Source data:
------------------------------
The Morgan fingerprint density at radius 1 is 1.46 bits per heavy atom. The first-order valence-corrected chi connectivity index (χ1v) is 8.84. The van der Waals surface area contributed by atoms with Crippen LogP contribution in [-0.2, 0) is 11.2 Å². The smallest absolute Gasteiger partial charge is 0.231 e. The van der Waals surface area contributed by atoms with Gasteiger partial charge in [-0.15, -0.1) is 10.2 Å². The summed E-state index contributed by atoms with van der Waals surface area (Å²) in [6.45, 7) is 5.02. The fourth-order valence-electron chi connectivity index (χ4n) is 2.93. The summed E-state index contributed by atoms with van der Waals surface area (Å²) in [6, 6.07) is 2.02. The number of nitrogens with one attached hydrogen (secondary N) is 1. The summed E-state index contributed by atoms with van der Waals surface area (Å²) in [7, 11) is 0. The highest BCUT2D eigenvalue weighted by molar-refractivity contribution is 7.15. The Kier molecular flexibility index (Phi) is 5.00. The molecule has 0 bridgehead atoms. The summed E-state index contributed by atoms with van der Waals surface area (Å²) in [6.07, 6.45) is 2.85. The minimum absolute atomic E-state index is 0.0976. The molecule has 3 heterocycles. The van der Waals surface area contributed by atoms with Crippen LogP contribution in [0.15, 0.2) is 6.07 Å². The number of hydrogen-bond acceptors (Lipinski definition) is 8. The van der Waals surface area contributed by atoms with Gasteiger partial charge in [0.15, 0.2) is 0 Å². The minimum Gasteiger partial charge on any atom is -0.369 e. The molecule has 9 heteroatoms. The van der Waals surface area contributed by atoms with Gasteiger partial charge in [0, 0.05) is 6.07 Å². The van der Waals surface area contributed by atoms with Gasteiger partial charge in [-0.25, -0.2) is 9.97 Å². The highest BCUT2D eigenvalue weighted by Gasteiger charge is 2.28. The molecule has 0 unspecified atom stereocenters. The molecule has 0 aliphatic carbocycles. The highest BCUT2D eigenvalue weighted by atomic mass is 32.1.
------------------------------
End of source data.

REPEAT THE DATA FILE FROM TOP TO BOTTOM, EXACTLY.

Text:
The Morgan fingerprint density at radius 1 is 1.46 bits per heavy atom. The first-order valence-corrected chi connectivity index (χ1v) is 8.84. The van der Waals surface area contributed by atoms with Crippen LogP contribution in [-0.2, 0) is 11.2 Å². The smallest absolute Gasteiger partial charge is 0.231 e. The van der Waals surface area contributed by atoms with Gasteiger partial charge in [-0.15, -0.1) is 10.2 Å². The summed E-state index contributed by atoms with van der Waals surface area (Å²) in [6.45, 7) is 5.02. The fourth-order valence-electron chi connectivity index (χ4n) is 2.93. The summed E-state index contributed by atoms with van der Waals surface area (Å²) in [6, 6.07) is 2.02. The number of nitrogens with one attached hydrogen (secondary N) is 1. The summed E-state index contributed by atoms with van der Waals surface area (Å²) in [7, 11) is 0. The highest BCUT2D eigenvalue weighted by molar-refractivity contribution is 7.15. The Kier molecular flexibility index (Phi) is 5.00. The molecule has 0 bridgehead atoms. The summed E-state index contributed by atoms with van der Waals surface area (Å²) in [6.07, 6.45) is 2.85. The minimum absolute atomic E-state index is 0.0976. The molecule has 3 heterocycles. The van der Waals surface area contributed by atoms with Crippen LogP contribution in [0.15, 0.2) is 6.07 Å². The number of hydrogen-bond acceptors (Lipinski definition) is 8. The van der Waals surface area contributed by atoms with Gasteiger partial charge in [0.15, 0.2) is 0 Å². The minimum Gasteiger partial charge on any atom is -0.369 e. The molecule has 9 heteroatoms. The van der Waals surface area contributed by atoms with Gasteiger partial charge in [0, 0.05) is 6.07 Å². The van der Waals surface area contributed by atoms with Gasteiger partial charge in [-0.25, -0.2) is 9.97 Å². The highest BCUT2D eigenvalue weighted by Gasteiger charge is 2.28. The molecule has 0 unspecified atom stereocenters. The molecule has 0 aliphatic carbocycles. The highest BCUT2D eigenvalue weighted by atomic mass is 32.1.